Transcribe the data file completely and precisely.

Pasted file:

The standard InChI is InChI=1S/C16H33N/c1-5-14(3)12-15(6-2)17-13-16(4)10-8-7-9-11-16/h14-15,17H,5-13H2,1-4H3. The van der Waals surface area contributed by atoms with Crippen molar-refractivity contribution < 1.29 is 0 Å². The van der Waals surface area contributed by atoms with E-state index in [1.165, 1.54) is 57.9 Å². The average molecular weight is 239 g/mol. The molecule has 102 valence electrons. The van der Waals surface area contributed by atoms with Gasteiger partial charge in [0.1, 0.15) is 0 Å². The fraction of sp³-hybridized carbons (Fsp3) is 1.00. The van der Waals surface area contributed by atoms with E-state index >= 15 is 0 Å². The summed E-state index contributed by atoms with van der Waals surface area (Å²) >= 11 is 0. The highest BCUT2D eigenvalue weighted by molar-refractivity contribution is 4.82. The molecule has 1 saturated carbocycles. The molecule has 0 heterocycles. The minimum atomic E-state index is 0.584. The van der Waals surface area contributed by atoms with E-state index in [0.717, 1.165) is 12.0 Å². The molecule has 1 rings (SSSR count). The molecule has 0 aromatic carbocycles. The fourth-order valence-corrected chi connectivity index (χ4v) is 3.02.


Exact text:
The standard InChI is InChI=1S/C16H33N/c1-5-14(3)12-15(6-2)17-13-16(4)10-8-7-9-11-16/h14-15,17H,5-13H2,1-4H3. The van der Waals surface area contributed by atoms with Crippen molar-refractivity contribution < 1.29 is 0 Å². The van der Waals surface area contributed by atoms with E-state index in [1.165, 1.54) is 57.9 Å². The average molecular weight is 239 g/mol. The molecule has 102 valence electrons. The van der Waals surface area contributed by atoms with Gasteiger partial charge in [0.1, 0.15) is 0 Å². The fraction of sp³-hybridized carbons (Fsp3) is 1.00. The van der Waals surface area contributed by atoms with E-state index >= 15 is 0 Å². The summed E-state index contributed by atoms with van der Waals surface area (Å²) >= 11 is 0. The highest BCUT2D eigenvalue weighted by molar-refractivity contribution is 4.82. The molecule has 1 saturated carbocycles. The molecule has 0 heterocycles. The minimum atomic E-state index is 0.584. The van der Waals surface area contributed by atoms with E-state index in [0.717, 1.165) is 12.0 Å². The molecule has 1 rings (SSSR count). The molecule has 0 aromatic carbocycles. The fourth-order valence-corrected chi connectivity index (χ4v) is 3.02.